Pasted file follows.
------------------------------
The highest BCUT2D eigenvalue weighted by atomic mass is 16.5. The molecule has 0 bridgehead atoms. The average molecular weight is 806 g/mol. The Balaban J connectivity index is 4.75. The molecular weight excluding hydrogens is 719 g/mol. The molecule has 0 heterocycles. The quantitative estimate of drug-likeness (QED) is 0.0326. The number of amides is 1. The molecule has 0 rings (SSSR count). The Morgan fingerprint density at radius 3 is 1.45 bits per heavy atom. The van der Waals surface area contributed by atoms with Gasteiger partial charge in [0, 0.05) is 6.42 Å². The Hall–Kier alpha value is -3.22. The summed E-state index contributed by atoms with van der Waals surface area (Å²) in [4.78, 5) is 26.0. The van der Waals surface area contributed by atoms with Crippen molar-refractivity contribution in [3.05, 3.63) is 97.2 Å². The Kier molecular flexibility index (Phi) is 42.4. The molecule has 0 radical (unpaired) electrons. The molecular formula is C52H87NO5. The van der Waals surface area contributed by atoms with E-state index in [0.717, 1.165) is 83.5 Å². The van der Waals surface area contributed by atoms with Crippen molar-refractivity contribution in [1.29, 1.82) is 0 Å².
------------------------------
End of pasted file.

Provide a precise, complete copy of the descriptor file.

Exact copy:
The highest BCUT2D eigenvalue weighted by atomic mass is 16.5. The molecule has 0 bridgehead atoms. The average molecular weight is 806 g/mol. The Balaban J connectivity index is 4.75. The molecular weight excluding hydrogens is 719 g/mol. The molecule has 0 heterocycles. The quantitative estimate of drug-likeness (QED) is 0.0326. The number of amides is 1. The molecule has 0 rings (SSSR count). The Morgan fingerprint density at radius 3 is 1.45 bits per heavy atom. The van der Waals surface area contributed by atoms with Gasteiger partial charge in [0, 0.05) is 6.42 Å². The Hall–Kier alpha value is -3.22. The summed E-state index contributed by atoms with van der Waals surface area (Å²) in [4.78, 5) is 26.0. The van der Waals surface area contributed by atoms with Crippen molar-refractivity contribution in [3.05, 3.63) is 97.2 Å². The Kier molecular flexibility index (Phi) is 42.4. The molecule has 0 radical (unpaired) electrons. The molecular formula is C52H87NO5. The van der Waals surface area contributed by atoms with E-state index in [0.717, 1.165) is 83.5 Å². The van der Waals surface area contributed by atoms with Crippen molar-refractivity contribution in [1.29, 1.82) is 0 Å².